I forgot to mention that they also gave the children as many free desserts as they wanted…

I sat there with thoughts of committing homicide on Mickey Mouse when the waitress came up to take our drink order. I ordered an iced tea. The waitress said, without even smiling, “Sir, excuse me for saying this, but you could handle this better drunk.”

Well, I don’t drink alcoholic beverages. It’s one of the few sins about which I can feel self-righteous. (Everybody needs at least one.)

But ever wonder what would happen if we all got drunk and honest? (No, I’m not advocating that so don’t send me letters. I probably shouldn’t have said it, but…)

Paul said, “Having put away falsehood, let each one of you speak the truth with his neighbor, for we are members one of another” (Ephesians 4:25).

Maybe we would be honest about our sin.

James wrote, “Confess your sins to one another and pray for one another…” (James 5:16). I think there should be a sense of propriety about specifics but if we were a little plastered maybe we would stop acting like we were outsiders of the human race.

I have a pastor friend who opens his worship services with a welcome to visitors. “We’re glad you’re here,” he says. “This is the local chapter of Sinners Anonymous.” That is so good…and so true.

Ever wonder what would happen if we all got drunk and honest?

I often wonder how many people avoid the church because they think that it’s only a place for good people. It’s not. None of us are good.

Maybe we would be honest about our feelings.

Can you imagine the shock of the Christians who heard Paul tell Peter what he thought about Peter’s hypocrisy? “But when Peter came to Antioch, I opposed him to his face…But when I saw that their conduct was not in step with the truth of the gospel, I said to Peter before them all…” (Galatians 2:11-14).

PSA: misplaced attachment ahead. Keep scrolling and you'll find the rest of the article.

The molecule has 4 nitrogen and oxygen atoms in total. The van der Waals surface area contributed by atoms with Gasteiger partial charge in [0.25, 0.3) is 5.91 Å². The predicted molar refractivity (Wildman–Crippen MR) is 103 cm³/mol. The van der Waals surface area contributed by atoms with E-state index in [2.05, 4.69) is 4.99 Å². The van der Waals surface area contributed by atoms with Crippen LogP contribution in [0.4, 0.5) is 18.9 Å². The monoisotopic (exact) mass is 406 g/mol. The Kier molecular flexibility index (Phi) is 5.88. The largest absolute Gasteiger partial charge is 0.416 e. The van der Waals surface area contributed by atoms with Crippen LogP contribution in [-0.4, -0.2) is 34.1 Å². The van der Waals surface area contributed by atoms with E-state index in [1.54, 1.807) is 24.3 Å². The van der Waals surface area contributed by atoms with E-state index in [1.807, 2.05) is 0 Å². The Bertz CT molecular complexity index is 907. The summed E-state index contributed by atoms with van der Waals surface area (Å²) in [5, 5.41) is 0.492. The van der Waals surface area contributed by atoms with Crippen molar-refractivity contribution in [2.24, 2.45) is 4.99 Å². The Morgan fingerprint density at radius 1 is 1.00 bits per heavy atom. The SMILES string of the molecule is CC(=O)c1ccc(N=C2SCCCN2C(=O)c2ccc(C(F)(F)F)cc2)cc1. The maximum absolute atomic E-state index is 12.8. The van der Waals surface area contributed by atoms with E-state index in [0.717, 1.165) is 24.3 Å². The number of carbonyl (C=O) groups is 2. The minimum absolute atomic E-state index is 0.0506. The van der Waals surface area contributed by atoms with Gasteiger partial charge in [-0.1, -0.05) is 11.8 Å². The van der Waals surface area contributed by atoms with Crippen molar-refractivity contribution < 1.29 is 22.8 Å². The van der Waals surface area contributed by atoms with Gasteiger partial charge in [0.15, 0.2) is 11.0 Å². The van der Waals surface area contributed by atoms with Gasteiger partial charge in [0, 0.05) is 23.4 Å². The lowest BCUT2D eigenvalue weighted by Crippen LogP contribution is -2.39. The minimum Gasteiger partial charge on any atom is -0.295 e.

I don’t think that we ought to always say what we think…but I do think that sometimes we just might die of “niceness.”

Our oldest granddaughter was once with us as a lot of adults sat around talking after dinner. She sat by quietly and well-behaved, writing on a pad of paper. Later, after putting the children to bed, we picked up her papers and noticed that she had written on one of them “I AM BORD.” What if we were that honest?

Maybe the church would be a better place if we said what we really thought. Maybe the sermons would get better and we wouldn’t have so many meetings. Could be that we would eliminate a whole lot of stuff we keep doing “just because” and do some things that would be effective and bring glory to the King.

Maybe we would be honest about our need.

The Bible says, “Bear one another’s burdens, and so fulfill the law of Christ” (Galatians 6:2). You can’t “bear” until you “share.”

If I were really honest I might tell you how lonely I feel in a crowd. I might tell you about my insecurity and fear of shame. I might admit that I’m not as good as you think I am or as I seem to be in my books. I might come clean about always being afraid of saying something stupid. I might tell you how little I actually know…so much so that it’s insane anybody listens to me about anything.

Then maybe you would hug me and tell me that it would be all right.

You too?

Then I would hug you and tell you that, because of Jesus, it would be all right.

Honesty is a good thing. And maybe we don’t have to be drunk to get there.